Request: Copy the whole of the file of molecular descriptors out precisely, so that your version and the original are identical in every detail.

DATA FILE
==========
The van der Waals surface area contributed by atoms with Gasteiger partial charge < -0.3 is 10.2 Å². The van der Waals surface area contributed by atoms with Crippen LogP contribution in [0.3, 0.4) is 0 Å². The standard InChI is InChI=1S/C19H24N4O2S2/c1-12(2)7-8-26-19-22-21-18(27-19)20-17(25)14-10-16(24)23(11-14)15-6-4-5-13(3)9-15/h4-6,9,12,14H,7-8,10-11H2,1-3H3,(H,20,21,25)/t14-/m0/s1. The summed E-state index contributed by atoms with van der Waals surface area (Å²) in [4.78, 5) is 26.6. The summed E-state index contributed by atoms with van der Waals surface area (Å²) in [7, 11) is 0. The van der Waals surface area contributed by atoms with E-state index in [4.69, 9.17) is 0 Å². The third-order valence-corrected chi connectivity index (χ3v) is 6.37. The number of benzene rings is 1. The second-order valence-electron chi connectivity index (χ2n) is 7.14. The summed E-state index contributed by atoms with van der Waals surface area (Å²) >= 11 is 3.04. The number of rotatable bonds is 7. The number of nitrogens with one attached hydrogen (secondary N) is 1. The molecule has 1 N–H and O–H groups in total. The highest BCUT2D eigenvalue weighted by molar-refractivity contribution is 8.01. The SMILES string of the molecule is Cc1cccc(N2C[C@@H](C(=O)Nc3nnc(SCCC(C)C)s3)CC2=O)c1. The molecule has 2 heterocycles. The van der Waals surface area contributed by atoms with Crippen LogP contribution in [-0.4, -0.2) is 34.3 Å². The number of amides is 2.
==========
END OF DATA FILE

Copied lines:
The van der Waals surface area contributed by atoms with Gasteiger partial charge < -0.3 is 10.2 Å². The van der Waals surface area contributed by atoms with Crippen LogP contribution in [0.3, 0.4) is 0 Å². The standard InChI is InChI=1S/C19H24N4O2S2/c1-12(2)7-8-26-19-22-21-18(27-19)20-17(25)14-10-16(24)23(11-14)15-6-4-5-13(3)9-15/h4-6,9,12,14H,7-8,10-11H2,1-3H3,(H,20,21,25)/t14-/m0/s1. The summed E-state index contributed by atoms with van der Waals surface area (Å²) in [4.78, 5) is 26.6. The summed E-state index contributed by atoms with van der Waals surface area (Å²) in [7, 11) is 0. The van der Waals surface area contributed by atoms with E-state index in [4.69, 9.17) is 0 Å². The third-order valence-corrected chi connectivity index (χ3v) is 6.37. The number of benzene rings is 1. The second-order valence-electron chi connectivity index (χ2n) is 7.14. The summed E-state index contributed by atoms with van der Waals surface area (Å²) >= 11 is 3.04. The number of rotatable bonds is 7. The number of nitrogens with one attached hydrogen (secondary N) is 1. The molecule has 1 N–H and O–H groups in total. The highest BCUT2D eigenvalue weighted by molar-refractivity contribution is 8.01. The SMILES string of the molecule is Cc1cccc(N2C[C@@H](C(=O)Nc3nnc(SCCC(C)C)s3)CC2=O)c1. The molecule has 2 heterocycles. The van der Waals surface area contributed by atoms with Crippen LogP contribution in [-0.4, -0.2) is 34.3 Å². The number of amides is 2.